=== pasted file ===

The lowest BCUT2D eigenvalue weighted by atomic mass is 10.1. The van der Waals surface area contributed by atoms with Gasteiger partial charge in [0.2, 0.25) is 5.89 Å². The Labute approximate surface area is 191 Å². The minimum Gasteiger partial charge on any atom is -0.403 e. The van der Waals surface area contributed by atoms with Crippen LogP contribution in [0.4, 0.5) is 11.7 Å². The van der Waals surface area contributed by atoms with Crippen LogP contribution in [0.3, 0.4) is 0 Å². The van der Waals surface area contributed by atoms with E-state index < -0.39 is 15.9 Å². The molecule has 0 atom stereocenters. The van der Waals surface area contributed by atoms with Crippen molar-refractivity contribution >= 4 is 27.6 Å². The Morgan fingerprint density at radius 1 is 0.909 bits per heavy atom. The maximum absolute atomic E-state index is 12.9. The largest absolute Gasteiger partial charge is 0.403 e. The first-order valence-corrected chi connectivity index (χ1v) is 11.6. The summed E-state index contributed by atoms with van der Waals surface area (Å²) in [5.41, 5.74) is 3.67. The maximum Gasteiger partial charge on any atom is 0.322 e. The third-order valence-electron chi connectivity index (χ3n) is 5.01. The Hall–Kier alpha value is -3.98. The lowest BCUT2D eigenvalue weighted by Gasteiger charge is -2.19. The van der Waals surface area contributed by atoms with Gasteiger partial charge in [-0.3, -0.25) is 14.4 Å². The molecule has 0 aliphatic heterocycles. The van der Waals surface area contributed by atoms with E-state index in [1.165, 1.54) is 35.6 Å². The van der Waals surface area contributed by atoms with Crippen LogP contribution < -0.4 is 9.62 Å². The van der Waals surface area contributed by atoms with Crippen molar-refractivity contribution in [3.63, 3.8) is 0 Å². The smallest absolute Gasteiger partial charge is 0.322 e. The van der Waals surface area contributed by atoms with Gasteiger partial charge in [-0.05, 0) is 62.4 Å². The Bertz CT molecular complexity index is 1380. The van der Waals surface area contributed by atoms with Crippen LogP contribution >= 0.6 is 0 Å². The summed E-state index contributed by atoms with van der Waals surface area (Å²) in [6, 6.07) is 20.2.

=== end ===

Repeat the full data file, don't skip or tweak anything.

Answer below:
The lowest BCUT2D eigenvalue weighted by atomic mass is 10.1. The van der Waals surface area contributed by atoms with Gasteiger partial charge in [0.2, 0.25) is 5.89 Å². The Labute approximate surface area is 191 Å². The minimum Gasteiger partial charge on any atom is -0.403 e. The van der Waals surface area contributed by atoms with Crippen LogP contribution in [0.4, 0.5) is 11.7 Å². The van der Waals surface area contributed by atoms with Crippen LogP contribution in [0.3, 0.4) is 0 Å². The van der Waals surface area contributed by atoms with E-state index < -0.39 is 15.9 Å². The molecule has 0 atom stereocenters. The van der Waals surface area contributed by atoms with Crippen molar-refractivity contribution >= 4 is 27.6 Å². The Morgan fingerprint density at radius 1 is 0.909 bits per heavy atom. The maximum absolute atomic E-state index is 12.9. The largest absolute Gasteiger partial charge is 0.403 e. The first-order valence-corrected chi connectivity index (χ1v) is 11.6. The summed E-state index contributed by atoms with van der Waals surface area (Å²) in [5.41, 5.74) is 3.67. The maximum Gasteiger partial charge on any atom is 0.322 e. The third-order valence-electron chi connectivity index (χ3n) is 5.01. The Hall–Kier alpha value is -3.98. The lowest BCUT2D eigenvalue weighted by Gasteiger charge is -2.19. The van der Waals surface area contributed by atoms with Gasteiger partial charge in [-0.3, -0.25) is 14.4 Å². The molecule has 0 aliphatic heterocycles. The van der Waals surface area contributed by atoms with E-state index in [1.165, 1.54) is 35.6 Å². The van der Waals surface area contributed by atoms with Crippen LogP contribution < -0.4 is 9.62 Å². The van der Waals surface area contributed by atoms with Crippen molar-refractivity contribution in [3.63, 3.8) is 0 Å². The smallest absolute Gasteiger partial charge is 0.322 e. The van der Waals surface area contributed by atoms with Gasteiger partial charge in [-0.05, 0) is 62.4 Å². The Bertz CT molecular complexity index is 1380. The van der Waals surface area contributed by atoms with Crippen LogP contribution >= 0.6 is 0 Å². The summed E-state index contributed by atoms with van der Waals surface area (Å²) in [6, 6.07) is 20.2.